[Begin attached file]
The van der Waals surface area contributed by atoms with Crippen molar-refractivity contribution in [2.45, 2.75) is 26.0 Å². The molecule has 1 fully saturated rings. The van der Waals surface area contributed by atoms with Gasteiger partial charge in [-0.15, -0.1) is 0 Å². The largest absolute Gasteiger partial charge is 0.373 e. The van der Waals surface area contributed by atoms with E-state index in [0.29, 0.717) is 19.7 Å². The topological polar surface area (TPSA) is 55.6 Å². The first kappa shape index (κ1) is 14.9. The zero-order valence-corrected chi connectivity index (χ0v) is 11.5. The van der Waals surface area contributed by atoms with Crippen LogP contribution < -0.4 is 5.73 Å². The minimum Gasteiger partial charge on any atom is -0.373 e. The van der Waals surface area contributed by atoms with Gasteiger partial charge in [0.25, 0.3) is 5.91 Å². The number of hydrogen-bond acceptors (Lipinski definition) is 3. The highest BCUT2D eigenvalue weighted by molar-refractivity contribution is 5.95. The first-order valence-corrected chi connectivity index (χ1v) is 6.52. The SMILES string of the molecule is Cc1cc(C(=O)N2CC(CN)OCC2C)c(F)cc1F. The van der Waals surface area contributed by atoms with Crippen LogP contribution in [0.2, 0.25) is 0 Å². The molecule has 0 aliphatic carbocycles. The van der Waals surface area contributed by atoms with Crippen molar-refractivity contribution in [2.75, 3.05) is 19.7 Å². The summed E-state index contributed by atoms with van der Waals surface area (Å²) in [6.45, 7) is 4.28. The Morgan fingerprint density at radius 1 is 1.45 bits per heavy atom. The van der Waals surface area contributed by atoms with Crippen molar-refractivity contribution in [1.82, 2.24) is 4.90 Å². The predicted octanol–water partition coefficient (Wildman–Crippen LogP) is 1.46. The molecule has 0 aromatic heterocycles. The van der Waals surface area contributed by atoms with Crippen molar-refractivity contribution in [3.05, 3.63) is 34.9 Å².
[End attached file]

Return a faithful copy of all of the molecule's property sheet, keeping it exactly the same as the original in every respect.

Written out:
The van der Waals surface area contributed by atoms with Crippen molar-refractivity contribution in [2.45, 2.75) is 26.0 Å². The molecule has 1 fully saturated rings. The van der Waals surface area contributed by atoms with Gasteiger partial charge in [-0.15, -0.1) is 0 Å². The largest absolute Gasteiger partial charge is 0.373 e. The van der Waals surface area contributed by atoms with E-state index in [0.29, 0.717) is 19.7 Å². The topological polar surface area (TPSA) is 55.6 Å². The first kappa shape index (κ1) is 14.9. The zero-order valence-corrected chi connectivity index (χ0v) is 11.5. The van der Waals surface area contributed by atoms with Crippen LogP contribution < -0.4 is 5.73 Å². The minimum Gasteiger partial charge on any atom is -0.373 e. The van der Waals surface area contributed by atoms with Gasteiger partial charge in [0.25, 0.3) is 5.91 Å². The number of hydrogen-bond acceptors (Lipinski definition) is 3. The highest BCUT2D eigenvalue weighted by molar-refractivity contribution is 5.95. The first-order valence-corrected chi connectivity index (χ1v) is 6.52. The SMILES string of the molecule is Cc1cc(C(=O)N2CC(CN)OCC2C)c(F)cc1F. The van der Waals surface area contributed by atoms with Crippen LogP contribution in [0.2, 0.25) is 0 Å². The molecule has 0 aliphatic carbocycles. The van der Waals surface area contributed by atoms with Crippen molar-refractivity contribution in [2.75, 3.05) is 19.7 Å². The summed E-state index contributed by atoms with van der Waals surface area (Å²) in [6.45, 7) is 4.28. The Morgan fingerprint density at radius 1 is 1.45 bits per heavy atom. The van der Waals surface area contributed by atoms with Crippen molar-refractivity contribution in [1.82, 2.24) is 4.90 Å². The predicted octanol–water partition coefficient (Wildman–Crippen LogP) is 1.46. The molecule has 0 aromatic heterocycles. The van der Waals surface area contributed by atoms with Crippen molar-refractivity contribution in [3.05, 3.63) is 34.9 Å².